The gloves came off at TradArch on Sunday, not in the least a day of rest but one on which a host of disputes were engaged. Nothing was resolved, or was likely to be resolved. Each time a voice rang out, trenches on the battlefront advanced or retreated by inches. If anything the trenches were dug deeper. Still, there were soccer games in no-man’s land. Angels danced on the heads of pins. Faces were attached to posts. The TradArch list’s members finally greeted each other and shook hands at a central location. A good time was had by all. Another “garden party” is already in the thinking stage.
An event planned by “open source” – that is, everyone getting in a room and hashing out topics and schedule by show of hands – is doomed to be messy, and it was. But throw in the parties the evening prior and the tours the day after, and perhaps @TradArch transcended the schismatic fever that prevailed through much of Sunday.
The American College of Building Arts and the College of Charleston, which sponsored the event, deserve everyone’s thanks. The Old City Jail, where the ACBA is headquartered, was a suitably evocative location.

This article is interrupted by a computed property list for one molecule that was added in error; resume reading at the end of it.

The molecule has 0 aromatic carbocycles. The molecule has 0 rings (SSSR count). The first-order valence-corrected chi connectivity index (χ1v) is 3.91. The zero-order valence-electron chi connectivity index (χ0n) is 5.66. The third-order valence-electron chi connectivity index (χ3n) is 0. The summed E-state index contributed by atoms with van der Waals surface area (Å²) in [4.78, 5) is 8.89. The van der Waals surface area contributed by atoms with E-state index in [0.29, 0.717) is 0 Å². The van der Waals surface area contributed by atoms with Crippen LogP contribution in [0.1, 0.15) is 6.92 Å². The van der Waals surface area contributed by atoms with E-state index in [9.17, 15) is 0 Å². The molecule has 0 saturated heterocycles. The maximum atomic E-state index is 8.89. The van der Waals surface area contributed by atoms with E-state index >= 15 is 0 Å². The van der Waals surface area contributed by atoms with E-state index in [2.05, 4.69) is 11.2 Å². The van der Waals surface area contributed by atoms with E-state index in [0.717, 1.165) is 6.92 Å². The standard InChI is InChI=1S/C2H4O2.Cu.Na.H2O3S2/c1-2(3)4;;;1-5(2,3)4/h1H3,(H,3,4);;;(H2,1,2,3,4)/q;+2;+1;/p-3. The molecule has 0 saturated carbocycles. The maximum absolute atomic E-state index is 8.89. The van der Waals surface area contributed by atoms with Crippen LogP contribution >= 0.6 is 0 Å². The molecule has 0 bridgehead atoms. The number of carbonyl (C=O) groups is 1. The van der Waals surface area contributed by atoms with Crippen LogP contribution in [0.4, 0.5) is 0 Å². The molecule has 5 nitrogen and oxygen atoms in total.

Two principal arguments fed the schism whose persistence among threads on the TradArch list generated this meeting. One is the dispute between orthodox and heterodox classicism. The other is the dispute over whether classicists should use natural materials and traditional fabricating techniques exclusively or man-made materials and advanced fabricating techniques when required by client budgets. I would add a third, the dispute between education or activism as strategies to emphasize in pushing back against the dominance of modernist practice. Of course, education is vital to every facet of the effort to continue the revival of classical and traditional architecture – and there are other disputes in this schism.
I was asked by Patrick Webb, of the ACBA, to open the first session – videotaped by Steve Mouzon. “The built environment deserves to have as many defenders as the natural environment,” I declared. I began to map out a strategy for turning architecture into an effective nonpartisan political issue across the nation. As often happens in largely untethered discourse, I lost control and my monologue was transformed into a dialogue on the closely related question of how to best “frame” the promotion of classicism. Contenders went back and forth on how the public relates to traditional versus modern design.